REVIEW: ACT OF DEFIANCE – “Old Scars, New Wounds”
Featuring former Megadeth members Chris Broderick (guitar) & Shawn Drover (drums) alongside vocalist Henry Derek Bonner (ex-Scar the Martyr) and bass guitarist Matt Bachand (shadow’s fall); Act of Defiance got the internet buzzing days after a couple of tweets announcing their second studio album. A follow up to their 2015’s critically acclaimed ‘Birth and Burial’ which received widespread praise from critics & fans for being a no-nonsense true-to-the-bone metal assault. Having heard it myself I knew that the bar was already set high. None the less, I maintained a clear mind set as I dove headfirst into the realm of ‘Old Scars, New Wounds’.
The album cover has been done artistically, depicting mutilated, scarred & wounded bodies. While it does nothing to decipher what you’re going to hear, it has some relevance to the title in an obscure way.
The musical depository starts off with “M.I.A”, a guitar-dominated track brimming with shredding solos and was recently released on YouTube. “Molten Core” is a hard-hitting thrashy number with potent drumming and satisfying guitar shredding. Bonner displays his talent and abilities of growls and clean vocals however his standout moment comes with “Overexposure” singing in a rather raspy tone through sections which work well along with the backing vocals. It goes without saying that the tune is overflowing with soulful solos, but we also get to hear Broderick’s rhythm writing abilities too. “The Talisman” opens and closes with a tuneful clean instrumental loaded with thumping drums and a modern metal carnage in the middle.
It is evident that this album is guitar dominated without shortage of guitar solos in each and every song showing off various styles and techniques with equally intense drumming with Drover’s unique cymbal patterns to add more peripheral edge; “Broken Dialect” serving as a good example. The song structures and styles are also quite daring, “Lullaby of Vengeance” takes to a more progressive sound with its tricky time signatures while “Reborn” takes an old school Painkiller approach in its verses, structure and patterns filled in between with some neoclassical work in the second solo section. Then there are songs like “Conspiracy of the Gods” & “Circle of Ashes” which have a more modern groove essence to its tune, and dominant drum sections backed up by tumbling solos.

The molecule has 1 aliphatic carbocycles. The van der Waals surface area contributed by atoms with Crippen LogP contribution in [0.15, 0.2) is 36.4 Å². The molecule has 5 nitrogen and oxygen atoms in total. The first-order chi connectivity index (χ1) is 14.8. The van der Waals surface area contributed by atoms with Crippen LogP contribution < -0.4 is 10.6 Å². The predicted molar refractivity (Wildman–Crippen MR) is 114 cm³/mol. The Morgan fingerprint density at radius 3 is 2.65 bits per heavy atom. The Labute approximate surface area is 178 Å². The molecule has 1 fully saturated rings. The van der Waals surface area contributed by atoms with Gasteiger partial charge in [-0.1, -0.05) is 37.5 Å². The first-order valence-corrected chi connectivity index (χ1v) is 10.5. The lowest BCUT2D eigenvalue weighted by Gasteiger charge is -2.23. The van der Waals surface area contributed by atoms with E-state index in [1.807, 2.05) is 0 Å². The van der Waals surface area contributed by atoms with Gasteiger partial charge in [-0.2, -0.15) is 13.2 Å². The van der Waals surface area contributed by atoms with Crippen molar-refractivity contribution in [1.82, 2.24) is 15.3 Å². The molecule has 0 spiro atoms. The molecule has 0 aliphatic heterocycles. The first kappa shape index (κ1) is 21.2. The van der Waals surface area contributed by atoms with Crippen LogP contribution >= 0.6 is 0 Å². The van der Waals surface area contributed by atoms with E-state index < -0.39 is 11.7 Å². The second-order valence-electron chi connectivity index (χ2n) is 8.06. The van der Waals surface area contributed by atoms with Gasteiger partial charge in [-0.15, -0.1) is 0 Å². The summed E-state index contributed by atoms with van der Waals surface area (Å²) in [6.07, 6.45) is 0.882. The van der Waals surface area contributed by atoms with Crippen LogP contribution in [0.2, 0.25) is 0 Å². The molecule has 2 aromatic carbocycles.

Bachand’s bass guitar is well mixed into the tracks adding depth and follows the rhythm section tightly throughout the tracks. The vocals offer a wide range of variety from growls to clean which along with the backing vocals and make for gracious sounding layers like those among bands comprising more than one singer. “Another killing spree” starts off sounding a lot like something Chris & Shawn might have written with their previous project, but quickly redevelops its own characteristics. “Rise to Rebellion” brings the album to closure with clean passages followed up with heavy bridge sections making for the highlight song of the album.
‘Old Scars, new Wounds’ manages to surpass its predecessor. The band has stated in an interview that unlike the last album, everyone has been on board since day one for song writing duties which is evident. The guitars and drums are both massive yet give enough breathing space so as to not overpower one another and the vocal passages are planned out. Broderick establishes himself not only for his lead guitar but for being a mind blowing riff-wielder too. Henry Bonner has stepped up his game since the first album and displays immense power and range in his singing abilities be it growling, harsh screams or his technique of cleans with a raspy undertone. Shawn Drover’s drumming is exceptional with a crisp edge on the cymbals, and the kick-drum’s dry tone works well considering the amount of double-bass used. I would have liked more punch in the rhythm tone and while it is common for the bass to tightly track the rhythm sections in a single-guitarist band, and though his influence is clearly audible, I would have liked to hear more of Matt Bachand strutting his stuff.
Having said that, the record already has a lot going on so maybe holding off on some aspects make sense. Observe the writing structure and it’s clear that this album is made to be played live with vicious intensity and probably will. The band has been bold in fully utilizing their talent pool, and experimenting with various styles giving the album its personality, intensity and variety.
In a group oozing with talent and each member a titan of their own field, ‘Old Scars, New Wounds’ establishes their style, personalities and sound distinctly into one, emphasizing Act of Defiance not just as a super-group with big names, but a great band comprising exceptional members making magnificent music.